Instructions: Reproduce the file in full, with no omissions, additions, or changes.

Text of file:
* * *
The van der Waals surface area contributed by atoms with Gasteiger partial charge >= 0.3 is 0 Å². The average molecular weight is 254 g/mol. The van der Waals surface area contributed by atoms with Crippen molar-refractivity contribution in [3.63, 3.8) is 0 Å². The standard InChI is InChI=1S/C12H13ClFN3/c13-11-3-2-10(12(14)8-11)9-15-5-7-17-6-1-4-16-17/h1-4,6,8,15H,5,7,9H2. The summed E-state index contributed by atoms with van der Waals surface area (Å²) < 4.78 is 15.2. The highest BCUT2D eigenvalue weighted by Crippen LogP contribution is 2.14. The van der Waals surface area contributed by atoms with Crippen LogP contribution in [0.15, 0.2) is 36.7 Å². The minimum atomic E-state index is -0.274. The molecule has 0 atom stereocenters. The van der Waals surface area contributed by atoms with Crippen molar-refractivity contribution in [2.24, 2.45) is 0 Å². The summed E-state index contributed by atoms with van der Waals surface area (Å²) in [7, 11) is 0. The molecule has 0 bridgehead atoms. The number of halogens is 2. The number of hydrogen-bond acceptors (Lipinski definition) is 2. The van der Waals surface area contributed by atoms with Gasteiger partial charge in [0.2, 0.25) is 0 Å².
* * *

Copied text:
The van der Waals surface area contributed by atoms with Gasteiger partial charge >= 0.3 is 0 Å². The average molecular weight is 254 g/mol. The van der Waals surface area contributed by atoms with Crippen molar-refractivity contribution in [3.63, 3.8) is 0 Å². The standard InChI is InChI=1S/C12H13ClFN3/c13-11-3-2-10(12(14)8-11)9-15-5-7-17-6-1-4-16-17/h1-4,6,8,15H,5,7,9H2. The summed E-state index contributed by atoms with van der Waals surface area (Å²) < 4.78 is 15.2. The highest BCUT2D eigenvalue weighted by Crippen LogP contribution is 2.14. The van der Waals surface area contributed by atoms with Crippen LogP contribution in [0.15, 0.2) is 36.7 Å². The minimum atomic E-state index is -0.274. The molecule has 0 atom stereocenters. The van der Waals surface area contributed by atoms with Crippen molar-refractivity contribution in [2.24, 2.45) is 0 Å². The summed E-state index contributed by atoms with van der Waals surface area (Å²) in [7, 11) is 0. The molecule has 0 bridgehead atoms. The number of halogens is 2. The number of hydrogen-bond acceptors (Lipinski definition) is 2. The van der Waals surface area contributed by atoms with Gasteiger partial charge in [0.2, 0.25) is 0 Å².